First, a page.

Biden’s New Coverage Subsidies Won’t Help Uninsured Americans
In his address to Congress last week, President Biden announced his plan to make permanent the new health insurance subsidies included in his American Rescue Plan, which was signed into law in March.
These subsidies, which are currently set to expire next year, reduce exchange premiums for everyone who makes less than 400 percent of the federal poverty level, or $106,000 for a family of four. They also cap what people who make more than four times poverty pay in premiums at 8.5 percent of income.
The tab for this bout of government largesse will reach $200 billion. And it won’t even make much of a dent in the uninsured rate. Nor will it do much for the poor.
All this spending is unnecessary. Nearly two-thirds of the roughly 29 million uninsured are eligible for Medicaid or subsidized exchange coverage. So the president and his allies in Congress could substantially reduce the uninsured rate simply by signing people up for programs and benefits already on the books.
According to a new analysis from the Kaiser Family Foundation, 38 percent of uninsured people already qualify for subsidized exchange coverage under the original terms of Obamacare. Another 25 percent could sign up for Medicaid, which is effectively free, if they were so inclined.
A previous study, also from Kaiser, found that 4.5 million uninsured Americans are currently eligible for zero-dollar exchange plans.
This suggests that many of the nation’s uninsured lack coverage by choice. They may prefer to spend even the modest amount they’d be expected to contribute on other goods or services. Or they may find the coverage on offer doesn’t provide much value.
In 2021, more than half the nation’s counties had two or fewer marketplace insurers to choose from. Most exchange insurers limit their beneficiaries to narrow provider networks, so patients may not be able to visit the doctor or hospital they’d like.
Then there are the sky-high deductibles marketplace customers must submit to. This year, the deductible for a typical individual bronze exchange plan is a whopping $6,992. If a patient must spend nearly $7,000 of their own money before insurance kicks in, then it’s only sensible to ask why to bother with coverage at all.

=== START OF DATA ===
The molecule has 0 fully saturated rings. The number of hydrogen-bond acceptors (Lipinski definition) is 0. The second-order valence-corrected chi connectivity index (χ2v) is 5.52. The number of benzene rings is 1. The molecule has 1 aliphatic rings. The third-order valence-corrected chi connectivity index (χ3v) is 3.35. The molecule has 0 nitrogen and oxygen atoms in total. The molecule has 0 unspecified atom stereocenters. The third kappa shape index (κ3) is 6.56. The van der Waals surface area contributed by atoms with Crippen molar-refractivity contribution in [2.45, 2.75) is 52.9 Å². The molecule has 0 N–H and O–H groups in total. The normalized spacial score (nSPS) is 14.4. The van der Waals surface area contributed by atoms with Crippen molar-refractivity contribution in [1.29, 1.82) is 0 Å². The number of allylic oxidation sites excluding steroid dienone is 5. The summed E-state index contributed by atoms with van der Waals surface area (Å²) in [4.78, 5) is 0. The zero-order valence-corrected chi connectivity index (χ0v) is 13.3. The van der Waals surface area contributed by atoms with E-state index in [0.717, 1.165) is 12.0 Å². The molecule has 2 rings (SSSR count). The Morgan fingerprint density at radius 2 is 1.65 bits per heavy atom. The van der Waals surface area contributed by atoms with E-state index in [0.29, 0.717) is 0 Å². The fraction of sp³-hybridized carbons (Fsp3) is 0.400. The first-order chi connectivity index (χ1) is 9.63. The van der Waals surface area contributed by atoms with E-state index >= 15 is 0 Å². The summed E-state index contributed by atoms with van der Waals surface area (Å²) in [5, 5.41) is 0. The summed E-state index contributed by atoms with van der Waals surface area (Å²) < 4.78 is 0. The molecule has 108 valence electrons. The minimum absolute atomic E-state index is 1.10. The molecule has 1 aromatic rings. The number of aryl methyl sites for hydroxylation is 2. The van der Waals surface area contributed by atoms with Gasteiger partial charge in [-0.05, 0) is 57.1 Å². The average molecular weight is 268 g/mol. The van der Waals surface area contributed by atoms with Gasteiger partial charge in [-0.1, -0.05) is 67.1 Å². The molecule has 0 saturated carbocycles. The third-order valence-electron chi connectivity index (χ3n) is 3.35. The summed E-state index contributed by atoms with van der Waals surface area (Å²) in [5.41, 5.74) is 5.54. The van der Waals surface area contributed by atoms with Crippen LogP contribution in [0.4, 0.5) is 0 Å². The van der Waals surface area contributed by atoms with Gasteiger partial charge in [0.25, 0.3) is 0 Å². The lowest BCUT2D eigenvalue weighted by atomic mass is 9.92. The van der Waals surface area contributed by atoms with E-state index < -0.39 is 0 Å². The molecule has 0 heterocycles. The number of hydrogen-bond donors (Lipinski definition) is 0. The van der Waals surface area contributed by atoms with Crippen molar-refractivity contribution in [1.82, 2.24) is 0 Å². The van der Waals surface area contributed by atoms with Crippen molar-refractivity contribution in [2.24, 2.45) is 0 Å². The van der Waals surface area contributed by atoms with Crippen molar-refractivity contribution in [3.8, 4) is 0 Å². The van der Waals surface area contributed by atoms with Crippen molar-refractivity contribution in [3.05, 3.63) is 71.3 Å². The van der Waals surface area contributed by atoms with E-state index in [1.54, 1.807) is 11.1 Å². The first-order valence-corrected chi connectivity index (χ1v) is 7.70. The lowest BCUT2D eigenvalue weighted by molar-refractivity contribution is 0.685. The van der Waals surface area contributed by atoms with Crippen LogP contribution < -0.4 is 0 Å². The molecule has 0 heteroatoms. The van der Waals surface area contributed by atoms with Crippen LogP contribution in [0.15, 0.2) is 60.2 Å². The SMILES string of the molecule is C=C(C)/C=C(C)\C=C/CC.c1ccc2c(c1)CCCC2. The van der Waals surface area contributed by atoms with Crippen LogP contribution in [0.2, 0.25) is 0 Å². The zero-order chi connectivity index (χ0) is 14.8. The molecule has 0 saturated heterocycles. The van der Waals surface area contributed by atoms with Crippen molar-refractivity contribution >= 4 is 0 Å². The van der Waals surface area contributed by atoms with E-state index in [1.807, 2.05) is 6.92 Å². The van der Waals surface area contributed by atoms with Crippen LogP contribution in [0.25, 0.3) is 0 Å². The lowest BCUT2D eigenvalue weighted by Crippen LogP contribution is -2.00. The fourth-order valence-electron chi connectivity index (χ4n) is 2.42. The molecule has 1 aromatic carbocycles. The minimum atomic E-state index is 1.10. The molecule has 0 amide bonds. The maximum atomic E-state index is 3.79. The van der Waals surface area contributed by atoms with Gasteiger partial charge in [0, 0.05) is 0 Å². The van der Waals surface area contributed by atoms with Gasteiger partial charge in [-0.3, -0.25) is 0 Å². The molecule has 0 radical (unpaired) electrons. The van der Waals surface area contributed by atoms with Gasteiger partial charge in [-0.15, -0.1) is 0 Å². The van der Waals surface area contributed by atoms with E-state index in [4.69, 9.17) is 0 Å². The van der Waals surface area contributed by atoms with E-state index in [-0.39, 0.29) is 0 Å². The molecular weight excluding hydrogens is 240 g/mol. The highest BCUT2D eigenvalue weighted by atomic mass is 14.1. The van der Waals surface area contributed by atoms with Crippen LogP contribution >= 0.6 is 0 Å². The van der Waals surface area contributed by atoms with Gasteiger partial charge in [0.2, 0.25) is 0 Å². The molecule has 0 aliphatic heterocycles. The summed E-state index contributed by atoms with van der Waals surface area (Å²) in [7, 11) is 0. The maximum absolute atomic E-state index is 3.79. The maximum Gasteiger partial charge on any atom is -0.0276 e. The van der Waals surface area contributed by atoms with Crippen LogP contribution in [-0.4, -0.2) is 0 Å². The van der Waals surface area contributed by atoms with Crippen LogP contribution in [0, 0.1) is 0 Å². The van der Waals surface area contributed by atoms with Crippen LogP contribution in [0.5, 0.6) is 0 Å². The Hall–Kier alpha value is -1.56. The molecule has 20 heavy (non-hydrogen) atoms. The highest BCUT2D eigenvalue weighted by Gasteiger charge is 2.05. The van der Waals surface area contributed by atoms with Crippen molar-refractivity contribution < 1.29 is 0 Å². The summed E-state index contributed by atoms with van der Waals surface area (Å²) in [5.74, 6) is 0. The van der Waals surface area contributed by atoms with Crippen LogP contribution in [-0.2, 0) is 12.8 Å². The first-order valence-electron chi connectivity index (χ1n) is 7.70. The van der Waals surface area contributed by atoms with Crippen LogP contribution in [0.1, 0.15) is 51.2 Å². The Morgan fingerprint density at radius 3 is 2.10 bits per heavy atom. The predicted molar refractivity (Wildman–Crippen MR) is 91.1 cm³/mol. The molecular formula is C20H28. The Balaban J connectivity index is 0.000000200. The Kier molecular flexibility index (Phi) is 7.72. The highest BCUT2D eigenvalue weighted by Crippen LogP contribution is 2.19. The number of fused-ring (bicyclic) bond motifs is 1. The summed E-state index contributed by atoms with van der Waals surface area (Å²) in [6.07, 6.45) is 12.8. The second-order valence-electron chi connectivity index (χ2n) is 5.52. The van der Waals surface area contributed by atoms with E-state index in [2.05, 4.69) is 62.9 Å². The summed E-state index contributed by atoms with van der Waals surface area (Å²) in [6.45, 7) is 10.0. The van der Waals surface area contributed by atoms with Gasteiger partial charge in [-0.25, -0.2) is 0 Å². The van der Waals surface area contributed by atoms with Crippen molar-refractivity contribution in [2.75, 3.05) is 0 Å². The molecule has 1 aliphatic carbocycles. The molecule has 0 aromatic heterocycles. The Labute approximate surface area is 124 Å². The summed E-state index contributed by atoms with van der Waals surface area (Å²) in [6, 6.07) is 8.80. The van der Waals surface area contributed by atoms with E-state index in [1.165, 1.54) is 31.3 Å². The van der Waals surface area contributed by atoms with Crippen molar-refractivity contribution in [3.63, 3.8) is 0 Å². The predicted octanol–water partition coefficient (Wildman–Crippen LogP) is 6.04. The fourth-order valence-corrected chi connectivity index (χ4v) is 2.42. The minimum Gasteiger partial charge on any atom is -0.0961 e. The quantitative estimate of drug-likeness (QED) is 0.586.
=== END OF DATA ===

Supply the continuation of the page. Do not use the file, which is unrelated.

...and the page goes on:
People eligible for Medicaid, meanwhile, may conclude that it’s little better than being uninsured. A landmark study of Medicaid expansion in Oregon found that patients enrolled in the program did no better on measures of health outcomes than a control group of uninsured people.
Medicaid patients also tend to wait longer for hospital care than their privately insured counterparts, according to a recent analysis published in Health Affairs. And they have a far harder time scheduling doctors’ appointments. A 2019 meta-analysis found that Medicaid enrollees are 3.3 times less likely to secure an appointment with a specialty physician than those covered by a private plan.
Even if we accept the progressive conceit that some coverage is better than no coverage, spending billions on new Obamacare subsidies is hard to justify. In 2022, the first full year in which the enhanced subsidies are in effect, the number of uninsured will decrease by just 1.3 million, according to the Congressional Budget Office.
And let’s not forget — the bulk of these new subsidies will go to people who already have exchange coverage. Those who make six figures will claim another significant chunk of taxpayer lucre.
Before the president spends another $200 billion in taxpayer money on something that won’t appreciably reduce the number of uninsured, he might consider enrolling those without coverage in programs for which they’re already eligible — and addressing the mistakes that have made coverage so unaffordable and unattractive in the first place.
Sally C. Pipes is president, CEO, and the Thomas W. Smith fellow in healthcare policy at the Pacific Research Institute. Her latest book is “False Premise, False Promise: The Disastrous Reality of Medicare for All,” (Encounter 2020). Follow her on Twitter @sallypipes.